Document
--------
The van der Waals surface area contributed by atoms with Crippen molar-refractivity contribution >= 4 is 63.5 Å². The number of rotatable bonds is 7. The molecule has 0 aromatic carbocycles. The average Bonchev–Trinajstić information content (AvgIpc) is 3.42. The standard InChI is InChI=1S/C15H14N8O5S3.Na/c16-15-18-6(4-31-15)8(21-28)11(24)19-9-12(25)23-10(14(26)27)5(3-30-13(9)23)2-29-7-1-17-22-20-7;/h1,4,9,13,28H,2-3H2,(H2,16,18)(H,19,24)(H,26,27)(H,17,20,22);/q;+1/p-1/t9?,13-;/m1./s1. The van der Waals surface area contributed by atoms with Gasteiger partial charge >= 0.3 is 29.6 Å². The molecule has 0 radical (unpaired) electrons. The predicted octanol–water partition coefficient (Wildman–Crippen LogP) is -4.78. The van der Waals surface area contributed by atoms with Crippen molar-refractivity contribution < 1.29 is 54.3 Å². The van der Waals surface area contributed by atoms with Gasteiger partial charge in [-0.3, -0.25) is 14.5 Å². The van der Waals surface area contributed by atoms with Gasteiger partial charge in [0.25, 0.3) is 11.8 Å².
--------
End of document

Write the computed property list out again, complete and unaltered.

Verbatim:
The van der Waals surface area contributed by atoms with Crippen molar-refractivity contribution >= 4 is 63.5 Å². The number of rotatable bonds is 7. The molecule has 0 aromatic carbocycles. The average Bonchev–Trinajstić information content (AvgIpc) is 3.42. The standard InChI is InChI=1S/C15H14N8O5S3.Na/c16-15-18-6(4-31-15)8(21-28)11(24)19-9-12(25)23-10(14(26)27)5(3-30-13(9)23)2-29-7-1-17-22-20-7;/h1,4,9,13,28H,2-3H2,(H2,16,18)(H,19,24)(H,26,27)(H,17,20,22);/q;+1/p-1/t9?,13-;/m1./s1. The van der Waals surface area contributed by atoms with Gasteiger partial charge >= 0.3 is 29.6 Å². The molecule has 0 radical (unpaired) electrons. The predicted octanol–water partition coefficient (Wildman–Crippen LogP) is -4.78. The van der Waals surface area contributed by atoms with Crippen molar-refractivity contribution < 1.29 is 54.3 Å². The van der Waals surface area contributed by atoms with Gasteiger partial charge in [-0.3, -0.25) is 14.5 Å². The van der Waals surface area contributed by atoms with Gasteiger partial charge in [0.25, 0.3) is 11.8 Å².